Jennifer Peltz, Associated Press | Posted May 30th - 1:40pm
Nearly 40,000 striking Verizon employees will return to work Wednesday after reaching a tentative contract agreement that includes 1,300 new call center jobs and nearly 11 percent in raises over four years but also makes health care plan changes to save the company money, the company and unions said Monday.
Mauricio Savarese, Associated Press | Posted May 30th - 12:40pm
Leaked recordings of conversations of heavyweight politicians are causing yet more headaches for Brazil's acting President Michel Temer. His new anti-corruption chief was under pressure to resign Monday after TV Globo broadcast a recording of him giving legal advice to the head of Brazil's Senate, a man under investigation in a sprawling kickback probe involving the state oil company Petrobras.
Romanian prosecutors say they have charged dozens of doctors with taking bribes after a pharmaceutical company paid for vacations for them in India in exchange for promoting anti-cancer medicine to patients.
A Spanish man in a rush for his plane caused a security scare at Germany's Cologne-Bonn airport Monday when he skirted security screening, causing authorities to shut down and evacuate a terminal and stop all departures from it for more than two hours, police said.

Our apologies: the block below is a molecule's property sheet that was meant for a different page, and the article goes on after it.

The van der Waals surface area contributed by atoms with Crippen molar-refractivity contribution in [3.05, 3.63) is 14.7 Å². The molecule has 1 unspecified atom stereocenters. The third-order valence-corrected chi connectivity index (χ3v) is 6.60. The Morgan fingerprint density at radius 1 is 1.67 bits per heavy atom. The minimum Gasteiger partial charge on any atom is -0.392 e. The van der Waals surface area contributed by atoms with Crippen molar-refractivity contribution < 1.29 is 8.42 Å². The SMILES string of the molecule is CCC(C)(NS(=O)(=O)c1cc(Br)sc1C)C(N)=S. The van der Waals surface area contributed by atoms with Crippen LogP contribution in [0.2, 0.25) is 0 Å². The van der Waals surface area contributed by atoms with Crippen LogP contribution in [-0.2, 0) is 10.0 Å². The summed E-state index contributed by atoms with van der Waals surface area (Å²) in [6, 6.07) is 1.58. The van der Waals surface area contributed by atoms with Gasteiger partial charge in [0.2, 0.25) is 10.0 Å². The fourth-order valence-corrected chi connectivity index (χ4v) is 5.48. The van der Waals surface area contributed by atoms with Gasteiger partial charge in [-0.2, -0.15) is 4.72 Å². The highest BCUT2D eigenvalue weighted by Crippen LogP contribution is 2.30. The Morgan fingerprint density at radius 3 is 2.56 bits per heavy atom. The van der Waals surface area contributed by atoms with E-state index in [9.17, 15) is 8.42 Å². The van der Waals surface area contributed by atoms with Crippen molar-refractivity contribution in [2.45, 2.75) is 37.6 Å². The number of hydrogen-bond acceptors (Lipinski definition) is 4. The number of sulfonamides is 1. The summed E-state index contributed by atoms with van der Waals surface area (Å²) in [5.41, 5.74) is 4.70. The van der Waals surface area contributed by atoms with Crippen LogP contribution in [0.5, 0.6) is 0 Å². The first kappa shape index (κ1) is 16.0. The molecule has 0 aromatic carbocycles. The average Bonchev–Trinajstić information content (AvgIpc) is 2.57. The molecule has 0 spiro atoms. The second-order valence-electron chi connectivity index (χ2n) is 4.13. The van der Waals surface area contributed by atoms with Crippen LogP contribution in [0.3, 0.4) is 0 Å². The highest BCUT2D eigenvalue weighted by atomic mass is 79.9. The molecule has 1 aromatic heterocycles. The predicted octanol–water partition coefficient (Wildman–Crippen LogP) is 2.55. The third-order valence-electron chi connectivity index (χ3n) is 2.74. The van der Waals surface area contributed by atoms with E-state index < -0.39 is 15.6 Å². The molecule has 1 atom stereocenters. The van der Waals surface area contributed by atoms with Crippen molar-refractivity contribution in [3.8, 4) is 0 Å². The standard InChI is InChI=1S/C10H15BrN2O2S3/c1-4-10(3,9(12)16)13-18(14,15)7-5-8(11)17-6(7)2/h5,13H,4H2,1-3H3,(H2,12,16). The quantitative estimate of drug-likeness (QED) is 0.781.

Blake Nicholson, Associated Press | Posted May 30th - 8:31am
North Dakota's hog and dairy industries are hoping voters will bless state lawmakers' decision to allow non-family corporations to own operations, but it could be a tough sell in a state that has safeguarded its family farming heritage for nearly a century.
Margaret Stafford, Associated Press | Posted May 30th - 8:31am
The Missouri River is slowly resuming its role as a transportation corridor for commodities such as grain, scrap metal and fertilizer, but proponents of the barge industry acknowledge they're still swimming upstream against a perception that the river is not reliable enough to be profitable.
Betsy Blaney, Associated Press | Posted May 30th - 8:31am
Outside of a struggling West Texas town, about a mile from the high school, sits a one-story brick building, its perimeter fencing topped with razor wire. Since last fall, it's been home to some of Texas' most violent sex offenders.